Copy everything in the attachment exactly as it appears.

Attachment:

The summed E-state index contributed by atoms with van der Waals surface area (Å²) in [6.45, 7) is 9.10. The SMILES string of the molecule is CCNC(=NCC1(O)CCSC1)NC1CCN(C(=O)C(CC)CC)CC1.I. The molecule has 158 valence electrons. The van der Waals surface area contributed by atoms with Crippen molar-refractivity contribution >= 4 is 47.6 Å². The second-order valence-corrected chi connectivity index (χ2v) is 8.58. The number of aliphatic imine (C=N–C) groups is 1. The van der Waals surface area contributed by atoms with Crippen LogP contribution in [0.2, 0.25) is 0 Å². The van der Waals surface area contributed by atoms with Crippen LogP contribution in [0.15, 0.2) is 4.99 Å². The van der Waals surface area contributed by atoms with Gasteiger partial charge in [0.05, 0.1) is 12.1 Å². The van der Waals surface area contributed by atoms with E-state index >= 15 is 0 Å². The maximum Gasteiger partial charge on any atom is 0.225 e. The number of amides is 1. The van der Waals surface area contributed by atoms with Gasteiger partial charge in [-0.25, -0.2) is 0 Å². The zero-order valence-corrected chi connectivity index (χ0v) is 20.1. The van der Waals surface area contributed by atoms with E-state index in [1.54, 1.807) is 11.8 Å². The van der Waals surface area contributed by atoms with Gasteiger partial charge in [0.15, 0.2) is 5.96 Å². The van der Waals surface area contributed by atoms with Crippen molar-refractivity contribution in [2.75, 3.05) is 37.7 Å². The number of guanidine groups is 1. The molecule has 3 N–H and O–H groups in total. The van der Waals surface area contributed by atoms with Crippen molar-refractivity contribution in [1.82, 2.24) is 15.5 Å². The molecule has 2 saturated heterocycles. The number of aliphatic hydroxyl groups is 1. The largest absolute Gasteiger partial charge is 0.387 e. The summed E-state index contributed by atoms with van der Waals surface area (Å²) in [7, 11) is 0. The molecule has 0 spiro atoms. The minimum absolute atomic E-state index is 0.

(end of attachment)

The summed E-state index contributed by atoms with van der Waals surface area (Å²) in [6.45, 7) is 9.10. The SMILES string of the molecule is CCNC(=NCC1(O)CCSC1)NC1CCN(C(=O)C(CC)CC)CC1.I. The molecule has 158 valence electrons. The van der Waals surface area contributed by atoms with Crippen molar-refractivity contribution >= 4 is 47.6 Å². The second-order valence-corrected chi connectivity index (χ2v) is 8.58. The number of aliphatic imine (C=N–C) groups is 1. The van der Waals surface area contributed by atoms with Crippen LogP contribution in [0.2, 0.25) is 0 Å². The van der Waals surface area contributed by atoms with Crippen LogP contribution in [0.15, 0.2) is 4.99 Å². The van der Waals surface area contributed by atoms with Gasteiger partial charge in [0.05, 0.1) is 12.1 Å². The van der Waals surface area contributed by atoms with E-state index >= 15 is 0 Å². The maximum Gasteiger partial charge on any atom is 0.225 e. The number of amides is 1. The van der Waals surface area contributed by atoms with Gasteiger partial charge in [-0.25, -0.2) is 0 Å². The zero-order valence-corrected chi connectivity index (χ0v) is 20.1. The van der Waals surface area contributed by atoms with E-state index in [1.54, 1.807) is 11.8 Å². The van der Waals surface area contributed by atoms with Gasteiger partial charge in [0.15, 0.2) is 5.96 Å². The van der Waals surface area contributed by atoms with Crippen molar-refractivity contribution in [2.75, 3.05) is 37.7 Å². The number of guanidine groups is 1. The molecule has 3 N–H and O–H groups in total. The van der Waals surface area contributed by atoms with Crippen molar-refractivity contribution in [1.82, 2.24) is 15.5 Å². The molecule has 2 saturated heterocycles. The number of aliphatic hydroxyl groups is 1. The largest absolute Gasteiger partial charge is 0.387 e. The summed E-state index contributed by atoms with van der Waals surface area (Å²) in [7, 11) is 0. The molecule has 0 spiro atoms. The minimum absolute atomic E-state index is 0.